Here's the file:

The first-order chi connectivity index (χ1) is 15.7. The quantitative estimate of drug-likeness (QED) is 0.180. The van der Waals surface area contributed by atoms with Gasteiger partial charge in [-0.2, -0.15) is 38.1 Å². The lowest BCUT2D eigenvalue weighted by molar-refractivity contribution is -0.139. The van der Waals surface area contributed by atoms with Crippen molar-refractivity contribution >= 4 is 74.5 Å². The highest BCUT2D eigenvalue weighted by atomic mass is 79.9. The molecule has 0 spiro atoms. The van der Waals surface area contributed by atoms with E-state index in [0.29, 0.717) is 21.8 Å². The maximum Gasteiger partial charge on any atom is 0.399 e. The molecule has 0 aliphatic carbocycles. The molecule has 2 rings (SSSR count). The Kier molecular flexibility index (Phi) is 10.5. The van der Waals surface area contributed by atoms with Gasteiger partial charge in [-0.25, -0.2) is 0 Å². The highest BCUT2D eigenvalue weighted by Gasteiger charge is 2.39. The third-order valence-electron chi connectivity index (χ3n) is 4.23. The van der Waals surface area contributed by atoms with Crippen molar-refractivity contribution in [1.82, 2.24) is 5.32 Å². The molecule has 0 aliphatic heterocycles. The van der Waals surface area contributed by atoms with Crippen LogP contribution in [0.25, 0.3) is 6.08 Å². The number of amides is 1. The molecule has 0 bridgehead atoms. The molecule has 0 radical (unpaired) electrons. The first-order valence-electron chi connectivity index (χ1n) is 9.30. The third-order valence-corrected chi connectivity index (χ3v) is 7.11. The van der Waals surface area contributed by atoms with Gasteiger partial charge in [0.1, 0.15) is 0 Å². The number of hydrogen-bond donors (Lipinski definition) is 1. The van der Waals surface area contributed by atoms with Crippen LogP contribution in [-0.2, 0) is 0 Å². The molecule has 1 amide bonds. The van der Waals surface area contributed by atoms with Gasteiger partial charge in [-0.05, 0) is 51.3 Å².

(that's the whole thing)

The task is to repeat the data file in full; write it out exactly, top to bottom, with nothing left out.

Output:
The first-order chi connectivity index (χ1) is 15.7. The quantitative estimate of drug-likeness (QED) is 0.180. The van der Waals surface area contributed by atoms with Gasteiger partial charge in [-0.2, -0.15) is 38.1 Å². The lowest BCUT2D eigenvalue weighted by molar-refractivity contribution is -0.139. The van der Waals surface area contributed by atoms with Crippen molar-refractivity contribution >= 4 is 74.5 Å². The highest BCUT2D eigenvalue weighted by atomic mass is 79.9. The molecule has 0 spiro atoms. The van der Waals surface area contributed by atoms with E-state index in [0.29, 0.717) is 21.8 Å². The maximum Gasteiger partial charge on any atom is 0.399 e. The molecule has 0 aliphatic carbocycles. The molecule has 2 rings (SSSR count). The Kier molecular flexibility index (Phi) is 10.5. The van der Waals surface area contributed by atoms with Gasteiger partial charge in [-0.25, -0.2) is 0 Å². The highest BCUT2D eigenvalue weighted by Gasteiger charge is 2.39. The third-order valence-electron chi connectivity index (χ3n) is 4.23. The van der Waals surface area contributed by atoms with Crippen molar-refractivity contribution in [1.82, 2.24) is 5.32 Å². The molecule has 0 aliphatic heterocycles. The van der Waals surface area contributed by atoms with Crippen LogP contribution in [0.25, 0.3) is 6.08 Å². The number of amides is 1. The molecule has 0 bridgehead atoms. The molecule has 0 radical (unpaired) electrons. The first-order valence-electron chi connectivity index (χ1n) is 9.30. The third-order valence-corrected chi connectivity index (χ3v) is 7.11. The van der Waals surface area contributed by atoms with Gasteiger partial charge in [0.1, 0.15) is 0 Å². The number of hydrogen-bond donors (Lipinski definition) is 1. The van der Waals surface area contributed by atoms with Crippen LogP contribution in [-0.2, 0) is 0 Å². The molecule has 1 amide bonds. The van der Waals surface area contributed by atoms with Gasteiger partial charge in [-0.05, 0) is 51.3 Å².